Windows on Geography
These four small books (64, 19 x 25 cm, pages) intended for primary schools, published in 1962 – 64, were the first I had ever written. I was lecturing in geography at Kenton Lodge Teacher Training College in Newcastle upon Tyne and had written one or two short articles for the local teachers’ magazine. One of these was entitled Teaching Geography Without Textbooks. As a schoolteacher myself I had often used newspaper and magazine clippings in my lessons to try to convince the kids that I was dealing with the real world outside the classroom. It was a surprise, in view of this article, to receive a letter from L.G. Marsh, CEO of Hulton Educational Press, asking if I would be interested in writing some primary school textbooks. If so, I should meet him in London to discuss the matter.
Excited, I went to see him in his strange little office in Saffron Hill. He had a desk and some bookshelf space in a sort of cubby hole at the end of the Hulton warehouse, which was full from floor to ceiling with textbooks.
I was full of ideas but he had no time for these! He showed me a history book that had been written by Larkin, a lecturer at my own college, Borough Road. Larkin had actually been my supervisor during my student teaching practice. I did not get on well with him then. (Nonetheless he allowed me to pass the course!) Marsh insisted, Larkin’s books were to be my model and I must not depart from it. There would be four books. In each there would be a page of illustrations drawn by an artist he would choose. On the facing page would be 500 words of text, no more, no less, followed by some questions for the children to answer; no photographs, no colour printing, no extended accounts of any topic beyond 500 words. He made his purpose quite clear. Teachers who did not know any geography at all would be able to conduct classes with these books. The kids would read the text, look at the drawings and answer the questions. That would be their geography lesson! They used Larkin’s histories in the same way.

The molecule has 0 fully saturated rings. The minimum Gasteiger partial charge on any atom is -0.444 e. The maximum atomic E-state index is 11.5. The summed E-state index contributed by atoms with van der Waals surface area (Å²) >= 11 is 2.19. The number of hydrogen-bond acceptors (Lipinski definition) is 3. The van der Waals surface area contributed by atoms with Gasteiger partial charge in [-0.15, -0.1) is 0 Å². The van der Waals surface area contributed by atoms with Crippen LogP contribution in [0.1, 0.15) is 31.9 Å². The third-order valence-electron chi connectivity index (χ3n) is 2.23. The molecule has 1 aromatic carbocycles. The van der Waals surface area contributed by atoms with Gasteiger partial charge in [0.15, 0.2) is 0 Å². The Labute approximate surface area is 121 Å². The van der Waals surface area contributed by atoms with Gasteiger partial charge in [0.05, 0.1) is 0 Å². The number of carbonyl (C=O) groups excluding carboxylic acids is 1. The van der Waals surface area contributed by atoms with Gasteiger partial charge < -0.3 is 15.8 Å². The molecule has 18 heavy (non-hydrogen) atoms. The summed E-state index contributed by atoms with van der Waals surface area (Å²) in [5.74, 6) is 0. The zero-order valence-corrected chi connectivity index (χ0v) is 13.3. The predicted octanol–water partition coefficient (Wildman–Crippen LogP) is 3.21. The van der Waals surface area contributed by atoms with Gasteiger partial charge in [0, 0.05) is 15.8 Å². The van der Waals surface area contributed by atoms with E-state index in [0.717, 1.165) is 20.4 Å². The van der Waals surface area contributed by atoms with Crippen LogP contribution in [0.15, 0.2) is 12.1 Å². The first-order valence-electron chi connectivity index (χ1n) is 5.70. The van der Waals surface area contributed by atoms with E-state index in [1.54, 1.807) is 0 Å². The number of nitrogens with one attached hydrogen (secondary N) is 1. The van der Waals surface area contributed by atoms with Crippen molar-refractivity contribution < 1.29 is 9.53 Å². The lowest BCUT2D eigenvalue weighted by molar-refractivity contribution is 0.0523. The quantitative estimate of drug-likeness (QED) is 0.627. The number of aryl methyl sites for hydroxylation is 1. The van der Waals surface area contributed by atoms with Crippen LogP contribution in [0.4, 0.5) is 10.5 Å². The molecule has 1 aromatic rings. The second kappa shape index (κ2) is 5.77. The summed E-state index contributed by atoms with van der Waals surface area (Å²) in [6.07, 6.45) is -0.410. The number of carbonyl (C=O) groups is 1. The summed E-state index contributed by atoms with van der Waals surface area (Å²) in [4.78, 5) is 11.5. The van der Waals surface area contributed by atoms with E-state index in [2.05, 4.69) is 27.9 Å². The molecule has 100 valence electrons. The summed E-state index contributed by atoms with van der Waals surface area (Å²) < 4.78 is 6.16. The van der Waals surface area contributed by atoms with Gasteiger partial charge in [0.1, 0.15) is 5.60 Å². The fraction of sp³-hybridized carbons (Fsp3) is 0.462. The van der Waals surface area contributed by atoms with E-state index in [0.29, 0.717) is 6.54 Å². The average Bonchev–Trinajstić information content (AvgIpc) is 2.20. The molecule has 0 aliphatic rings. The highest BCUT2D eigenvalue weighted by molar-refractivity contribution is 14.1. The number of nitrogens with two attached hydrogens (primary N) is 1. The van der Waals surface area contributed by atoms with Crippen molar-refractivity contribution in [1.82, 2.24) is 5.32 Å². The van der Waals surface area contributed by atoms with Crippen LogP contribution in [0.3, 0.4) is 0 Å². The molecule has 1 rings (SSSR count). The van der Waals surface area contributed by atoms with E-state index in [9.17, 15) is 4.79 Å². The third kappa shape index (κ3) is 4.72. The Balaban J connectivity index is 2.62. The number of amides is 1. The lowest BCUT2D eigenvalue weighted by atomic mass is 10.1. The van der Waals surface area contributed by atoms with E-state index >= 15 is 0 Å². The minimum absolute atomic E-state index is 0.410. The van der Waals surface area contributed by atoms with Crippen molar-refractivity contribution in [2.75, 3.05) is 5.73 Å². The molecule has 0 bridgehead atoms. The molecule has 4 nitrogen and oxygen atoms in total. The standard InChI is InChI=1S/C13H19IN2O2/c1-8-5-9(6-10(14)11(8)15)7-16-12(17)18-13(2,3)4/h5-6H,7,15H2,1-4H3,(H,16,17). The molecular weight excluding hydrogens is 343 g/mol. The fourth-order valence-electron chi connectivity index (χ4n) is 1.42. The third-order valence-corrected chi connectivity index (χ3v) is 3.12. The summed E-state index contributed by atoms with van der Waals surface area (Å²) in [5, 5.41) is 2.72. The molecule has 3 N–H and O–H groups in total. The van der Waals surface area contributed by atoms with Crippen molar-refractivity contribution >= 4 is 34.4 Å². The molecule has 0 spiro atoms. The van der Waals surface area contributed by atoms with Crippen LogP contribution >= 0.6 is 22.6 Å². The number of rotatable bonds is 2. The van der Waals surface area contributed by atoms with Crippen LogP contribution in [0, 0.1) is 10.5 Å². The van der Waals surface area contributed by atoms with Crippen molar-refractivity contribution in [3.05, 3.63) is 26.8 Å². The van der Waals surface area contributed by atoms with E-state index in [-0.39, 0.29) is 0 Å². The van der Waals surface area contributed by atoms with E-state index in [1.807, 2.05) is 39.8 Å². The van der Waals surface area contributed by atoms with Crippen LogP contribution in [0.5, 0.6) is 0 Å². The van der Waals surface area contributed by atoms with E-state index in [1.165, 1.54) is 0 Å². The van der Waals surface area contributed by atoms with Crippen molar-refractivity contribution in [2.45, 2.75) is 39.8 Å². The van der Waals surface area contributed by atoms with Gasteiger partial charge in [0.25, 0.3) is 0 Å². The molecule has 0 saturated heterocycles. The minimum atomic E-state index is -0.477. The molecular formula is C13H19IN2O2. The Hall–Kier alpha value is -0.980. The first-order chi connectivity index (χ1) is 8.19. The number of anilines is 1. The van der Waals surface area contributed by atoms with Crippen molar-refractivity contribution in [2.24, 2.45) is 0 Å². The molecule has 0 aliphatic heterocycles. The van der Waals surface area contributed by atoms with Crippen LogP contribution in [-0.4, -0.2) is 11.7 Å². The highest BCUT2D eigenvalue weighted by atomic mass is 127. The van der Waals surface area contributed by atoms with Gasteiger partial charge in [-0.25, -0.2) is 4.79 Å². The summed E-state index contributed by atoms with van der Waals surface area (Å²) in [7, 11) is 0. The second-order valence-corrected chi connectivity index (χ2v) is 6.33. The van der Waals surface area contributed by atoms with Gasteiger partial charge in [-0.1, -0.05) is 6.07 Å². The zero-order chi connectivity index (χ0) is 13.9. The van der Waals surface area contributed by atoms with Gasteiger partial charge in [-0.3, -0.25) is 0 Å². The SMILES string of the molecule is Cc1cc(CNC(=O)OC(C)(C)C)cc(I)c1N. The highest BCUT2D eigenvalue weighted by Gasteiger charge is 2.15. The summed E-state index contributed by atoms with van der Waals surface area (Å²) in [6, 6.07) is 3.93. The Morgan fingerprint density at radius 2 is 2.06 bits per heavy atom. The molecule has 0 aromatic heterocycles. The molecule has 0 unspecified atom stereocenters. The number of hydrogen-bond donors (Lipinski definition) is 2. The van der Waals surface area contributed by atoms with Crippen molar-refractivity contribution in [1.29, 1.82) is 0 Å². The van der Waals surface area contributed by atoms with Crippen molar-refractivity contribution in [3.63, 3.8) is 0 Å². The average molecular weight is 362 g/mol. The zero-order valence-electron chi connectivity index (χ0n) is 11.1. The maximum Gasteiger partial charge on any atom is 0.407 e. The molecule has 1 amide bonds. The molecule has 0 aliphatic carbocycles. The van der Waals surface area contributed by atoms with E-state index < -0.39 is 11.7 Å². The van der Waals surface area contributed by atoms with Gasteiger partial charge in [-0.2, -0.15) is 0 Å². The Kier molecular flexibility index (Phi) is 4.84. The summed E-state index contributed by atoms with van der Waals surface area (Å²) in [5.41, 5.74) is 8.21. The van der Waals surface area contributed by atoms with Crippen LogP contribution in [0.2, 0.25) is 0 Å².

I did not like the idea of working within such rigid limits. I would be forced to suppress my own notions of what a primary school book should be like but this could be an important break for me. Was I prepared to do it? With these books in print I might be able to do other books for more imaginative publishers. I admit did not hesitate for long.
When I began the work, I found it much more interesting than I had expected. The discipline of the 500 limit proved very good for me. I also felt, when the books were done, that I had nothing to be ashamed of. Where Marsh had asked for questions I included some important ideas, especially that the world was changing. Rather than mere test questions I inserted Things to Do, where I suggested the children should find out for themselves what had been happening since the text had been written. This was particularly important in Africa, for example, where, at that time, every day seemed to bring news of a new country being formed and renamed as the old colonies broke free.
The series went on selling for about twenty years in various reprints and new editions. Teachers liked them even if the children didn’t. I visited a school in Oxfordshire forty years later, and found them still being used! Perhaps they did no one any harm.
The British Isles was an obvious starting point. The map I included showing the extent of coal mining is an example how things have changed. The same applies to shipbuilding, the cotton industry, London docks, roads and railways and other things that have altered almost beyond recognition.
A sentence on page 7 of this book read ‘Some European Countries have linked themselves together in the Common Market’. I did not foresee where that would lead. Nor did I, or anyone else, imagine that one day the USSR would break up!
Nobody now talks about The New Worlds but in retrospect, I think this was not a bad little book for its time.
To restrict China to 2000 words of text and four pages of illustrations, was ridiculous but I did include ‘Find out all you can about the changes which have taken place in China during recent years.’ If any child took that seriously, they are surely still working on it.